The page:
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March 2020

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For this special fiftieth anniversary issue, it has been fascinating to look back at articles about the Challis Trust going way back to its inception. Sawston Scene has always been very supportive of the trust, providing a platform for reporting progress in the house and garden, and publicising our events and exhibitions. Regular visitors will know much of the background but it is well worth relating it again.

A brief history of the Challis family in Sawston appeared in the February–March 2014 issue:
“The first Challis to settle in Sawston was Thomas Challis (1754–1816). He was a farmer, co-founder of the Congregational Church, and the father of ten children. One of his sons, Johnathon, married a daughter of James Everard of Pampisford and received a property in Sawston known as Monk’s Orchard from his father-in-law. It was his son, Arthur James, who developed the orchard, now the Mary Challis Garden, and built the family house at 68 High Street in about 1850. He was Mary Challis’s grandfather and he and his son Alfred were auctioneers and clerks to the Parish Council.

Mary was the fifth generation of her branch of the Challis family to live in Sawston. She lived here all her life except for the short time she spent at Studley College for Women, in Warwickshire, where she took a BSc in Horticulture. She never married and, when she died in 2006, she had no close relatives and chose to leave her house and garden in trust ‘for the benefit of the inhabitants of Sawston and the neighbourhood.’ For this, we are profoundly grateful.”

The A M Challis Trust was established in 2007, following a preliminary meeting of volunteers early that year (reported in Sawston Scene April–May 2007) and they began the daunting task of restoration. The very overgrown garden was gradually cleaned up, trees felled, fences repaired, new beds laid out and old buildings removed – a huge achievement – leading up to the formal opening in May 2009 (August–September 2009). Today, it is unrecognisable from earlier photos. A special mention must be made of the immense contribution of Sue and Ray Reeve, who were instrumental in getting that early group of volunteers together to begin work on the garden. They are sorely missed and fondly remembered by all who worked with them.

The trust depends almost entirely on the rental income from its three properties on the High Street and welcome donations from visitors. This money has been used to renovate the Challis House, an undertaking that continued for nearly a decade! In the early years, there were serious concerns about the financial position of the trust, to the extent that consideration was given to leasing the property to a developer, to convert the upper two floors to flats (Scene June–July 2009). Fortunately, this did not happen and the trust retained full control of the house, which has now been restored to a high standard and includes a Museum of Sawston as Mary Challis wished. Several exhibitions have been held, including the current one ‘Half a Pound of Tuppenny Rice…’ focusing on co-operative societies and shopping in Sawston over the years, and more are lined up for the future, although due to the coronavirus the museum is currently closed.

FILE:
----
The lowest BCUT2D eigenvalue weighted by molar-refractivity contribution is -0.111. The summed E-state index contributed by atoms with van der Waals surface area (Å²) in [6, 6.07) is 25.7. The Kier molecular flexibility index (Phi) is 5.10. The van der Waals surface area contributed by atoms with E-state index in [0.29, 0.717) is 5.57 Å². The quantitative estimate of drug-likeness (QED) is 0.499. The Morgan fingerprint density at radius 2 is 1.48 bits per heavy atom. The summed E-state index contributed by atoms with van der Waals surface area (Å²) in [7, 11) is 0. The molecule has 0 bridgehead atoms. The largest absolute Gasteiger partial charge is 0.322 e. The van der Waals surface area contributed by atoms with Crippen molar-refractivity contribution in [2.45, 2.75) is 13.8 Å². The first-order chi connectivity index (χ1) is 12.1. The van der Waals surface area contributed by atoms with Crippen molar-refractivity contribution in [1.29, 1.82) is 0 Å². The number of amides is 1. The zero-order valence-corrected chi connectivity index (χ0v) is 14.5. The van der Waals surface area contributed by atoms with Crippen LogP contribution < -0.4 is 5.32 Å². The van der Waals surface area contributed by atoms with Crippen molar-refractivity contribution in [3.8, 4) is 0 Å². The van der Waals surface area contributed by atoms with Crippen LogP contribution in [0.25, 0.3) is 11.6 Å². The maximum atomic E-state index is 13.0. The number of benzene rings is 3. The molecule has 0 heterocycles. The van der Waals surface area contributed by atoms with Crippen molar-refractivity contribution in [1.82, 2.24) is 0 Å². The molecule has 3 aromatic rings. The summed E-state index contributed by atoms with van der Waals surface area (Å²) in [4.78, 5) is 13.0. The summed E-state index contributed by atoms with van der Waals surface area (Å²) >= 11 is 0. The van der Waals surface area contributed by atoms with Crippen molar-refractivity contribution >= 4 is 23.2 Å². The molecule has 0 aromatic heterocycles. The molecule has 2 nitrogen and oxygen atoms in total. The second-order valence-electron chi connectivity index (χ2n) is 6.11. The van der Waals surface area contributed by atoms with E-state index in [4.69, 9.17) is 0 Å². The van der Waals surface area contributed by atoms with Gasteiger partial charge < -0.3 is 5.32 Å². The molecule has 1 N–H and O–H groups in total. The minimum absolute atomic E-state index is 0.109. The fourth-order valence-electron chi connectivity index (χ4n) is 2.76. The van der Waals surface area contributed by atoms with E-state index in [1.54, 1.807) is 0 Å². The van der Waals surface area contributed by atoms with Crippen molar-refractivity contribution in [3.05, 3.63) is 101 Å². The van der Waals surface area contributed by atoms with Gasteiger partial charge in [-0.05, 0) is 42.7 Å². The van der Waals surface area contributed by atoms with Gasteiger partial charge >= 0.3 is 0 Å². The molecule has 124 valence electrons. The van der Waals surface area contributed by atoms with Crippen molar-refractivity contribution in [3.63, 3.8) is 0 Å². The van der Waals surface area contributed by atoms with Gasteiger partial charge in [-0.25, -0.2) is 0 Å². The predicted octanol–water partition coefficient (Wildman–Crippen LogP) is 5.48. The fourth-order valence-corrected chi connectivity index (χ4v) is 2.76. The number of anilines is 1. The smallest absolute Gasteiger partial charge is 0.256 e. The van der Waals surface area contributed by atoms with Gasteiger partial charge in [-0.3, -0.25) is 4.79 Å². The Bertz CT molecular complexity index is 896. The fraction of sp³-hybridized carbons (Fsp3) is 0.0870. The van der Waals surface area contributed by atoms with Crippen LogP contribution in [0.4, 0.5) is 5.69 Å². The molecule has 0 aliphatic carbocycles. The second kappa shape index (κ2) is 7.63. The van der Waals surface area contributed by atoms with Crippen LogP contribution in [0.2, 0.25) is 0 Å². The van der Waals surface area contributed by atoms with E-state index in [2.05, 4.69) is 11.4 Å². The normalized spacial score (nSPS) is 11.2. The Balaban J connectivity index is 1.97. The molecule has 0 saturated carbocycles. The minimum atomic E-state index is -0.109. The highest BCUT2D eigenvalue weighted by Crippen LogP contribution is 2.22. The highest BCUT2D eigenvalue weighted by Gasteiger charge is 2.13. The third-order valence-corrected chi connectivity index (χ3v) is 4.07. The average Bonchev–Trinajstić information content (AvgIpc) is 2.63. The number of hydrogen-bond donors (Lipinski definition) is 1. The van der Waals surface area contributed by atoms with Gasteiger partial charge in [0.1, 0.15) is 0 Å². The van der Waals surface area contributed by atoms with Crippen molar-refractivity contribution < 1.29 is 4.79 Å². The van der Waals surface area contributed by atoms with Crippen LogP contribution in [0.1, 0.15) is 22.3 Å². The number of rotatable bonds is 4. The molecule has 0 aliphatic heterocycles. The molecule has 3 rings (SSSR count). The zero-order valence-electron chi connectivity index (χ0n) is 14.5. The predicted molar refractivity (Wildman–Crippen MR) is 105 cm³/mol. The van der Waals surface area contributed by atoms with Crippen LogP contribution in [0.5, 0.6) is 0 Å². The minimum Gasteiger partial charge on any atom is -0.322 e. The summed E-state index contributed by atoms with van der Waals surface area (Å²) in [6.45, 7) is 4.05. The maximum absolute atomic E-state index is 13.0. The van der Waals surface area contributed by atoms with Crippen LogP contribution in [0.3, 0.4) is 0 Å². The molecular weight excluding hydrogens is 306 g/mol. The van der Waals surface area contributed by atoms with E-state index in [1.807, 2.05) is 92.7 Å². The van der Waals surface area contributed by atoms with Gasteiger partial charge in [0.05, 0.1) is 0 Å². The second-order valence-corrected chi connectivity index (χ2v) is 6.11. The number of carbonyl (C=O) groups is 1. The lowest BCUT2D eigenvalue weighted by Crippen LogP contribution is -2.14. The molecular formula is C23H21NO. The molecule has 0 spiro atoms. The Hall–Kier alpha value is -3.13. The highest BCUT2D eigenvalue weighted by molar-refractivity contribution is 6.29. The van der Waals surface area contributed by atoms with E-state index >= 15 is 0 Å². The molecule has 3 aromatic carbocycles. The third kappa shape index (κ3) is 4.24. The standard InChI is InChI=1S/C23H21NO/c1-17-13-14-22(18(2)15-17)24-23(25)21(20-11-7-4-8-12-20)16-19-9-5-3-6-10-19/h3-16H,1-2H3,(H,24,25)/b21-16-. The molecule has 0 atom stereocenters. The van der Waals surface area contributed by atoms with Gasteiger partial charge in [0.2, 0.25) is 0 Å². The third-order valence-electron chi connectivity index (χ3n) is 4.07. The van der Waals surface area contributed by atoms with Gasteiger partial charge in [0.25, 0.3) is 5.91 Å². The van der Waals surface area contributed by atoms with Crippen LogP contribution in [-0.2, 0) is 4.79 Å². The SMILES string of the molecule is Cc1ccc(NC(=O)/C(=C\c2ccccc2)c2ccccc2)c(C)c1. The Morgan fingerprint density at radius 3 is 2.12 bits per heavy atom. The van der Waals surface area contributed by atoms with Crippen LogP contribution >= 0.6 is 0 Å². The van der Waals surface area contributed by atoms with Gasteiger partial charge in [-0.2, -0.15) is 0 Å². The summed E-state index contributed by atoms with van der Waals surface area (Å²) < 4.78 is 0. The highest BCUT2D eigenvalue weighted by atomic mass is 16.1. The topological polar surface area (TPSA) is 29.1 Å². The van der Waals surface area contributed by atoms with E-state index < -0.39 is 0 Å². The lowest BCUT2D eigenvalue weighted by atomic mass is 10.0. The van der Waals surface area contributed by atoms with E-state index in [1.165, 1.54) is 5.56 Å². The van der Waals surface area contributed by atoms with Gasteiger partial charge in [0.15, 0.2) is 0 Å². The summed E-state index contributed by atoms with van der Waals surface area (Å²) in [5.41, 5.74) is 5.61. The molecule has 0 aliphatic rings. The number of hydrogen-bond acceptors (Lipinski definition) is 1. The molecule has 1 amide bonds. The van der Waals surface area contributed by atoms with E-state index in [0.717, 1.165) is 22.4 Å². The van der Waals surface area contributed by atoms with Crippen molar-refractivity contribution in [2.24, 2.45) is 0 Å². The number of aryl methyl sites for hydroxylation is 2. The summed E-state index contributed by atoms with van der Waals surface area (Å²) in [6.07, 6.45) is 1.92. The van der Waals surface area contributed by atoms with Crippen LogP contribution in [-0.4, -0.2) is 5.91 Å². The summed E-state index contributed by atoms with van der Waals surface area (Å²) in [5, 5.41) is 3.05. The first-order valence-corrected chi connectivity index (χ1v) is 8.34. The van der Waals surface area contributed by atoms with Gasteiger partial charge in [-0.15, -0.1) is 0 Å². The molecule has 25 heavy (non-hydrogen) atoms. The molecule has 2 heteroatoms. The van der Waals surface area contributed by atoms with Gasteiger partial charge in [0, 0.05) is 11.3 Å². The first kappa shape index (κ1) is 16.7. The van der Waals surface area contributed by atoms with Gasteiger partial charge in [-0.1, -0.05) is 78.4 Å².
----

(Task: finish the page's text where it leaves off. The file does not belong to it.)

It is planned to hold an exhibition of old toys and games (up to the 1960s) later in the year. If you have anything of interest to lend or donate for this – Victorian dolls house furniture, metal animals, puzzles, games, Meccano and suchlike – please get in touch.

We had planned an exhibition about Sawston Scene in April–May to commemorate their fiftieth anniversary. The current plan is that some of the articles from the archive that would have been displayed will instead be printed in the June–July 2020 issue. There have been regular reports on the trust in nearly every issue of Sawston Scene since 2009, written by either Sheila Blackwell or Marilyn Maunder up to 2015, then by myself from 2016. These reports give an excellent account of developments accompanied by numerous photos of the garden and our events. We were especially pleased that the front cover of the first colour edition in April–May 2012 featured an image of the garden.

The trustees congratulate Sawston Scene on achieving fifty years of regular publications for the village and for the many awards it has won over the years for the quality of its content and editorial standards. Well done! We hope to continue our positive relationship with the magazine for many years to come.

Spring is rapidly approaching, with spring-flowering shrubs and bulbs coming into bloom early in the garden. Daffodils are looking good now, and should last into April, followed by tulips and early summer herbaceous plants. It’s a good time to visit. We shall soon be committed to regular grass-cutting and setting up for garden events.

Neither our popular Easter Saturday Children’s Event nor our Anniversary Fete scheduled for Sunday 17th May will be held this year due to the coronavirus pandemic. We deeply regret having to take this action but it is for the benefit of all our visitors and volunteers. Sunday opening times will revert to 2pm to 4pm from Sunday 29th March when the clocks change to British Summer Time. Mike Redshaw

Published in the April–May 2020 Sawston Scene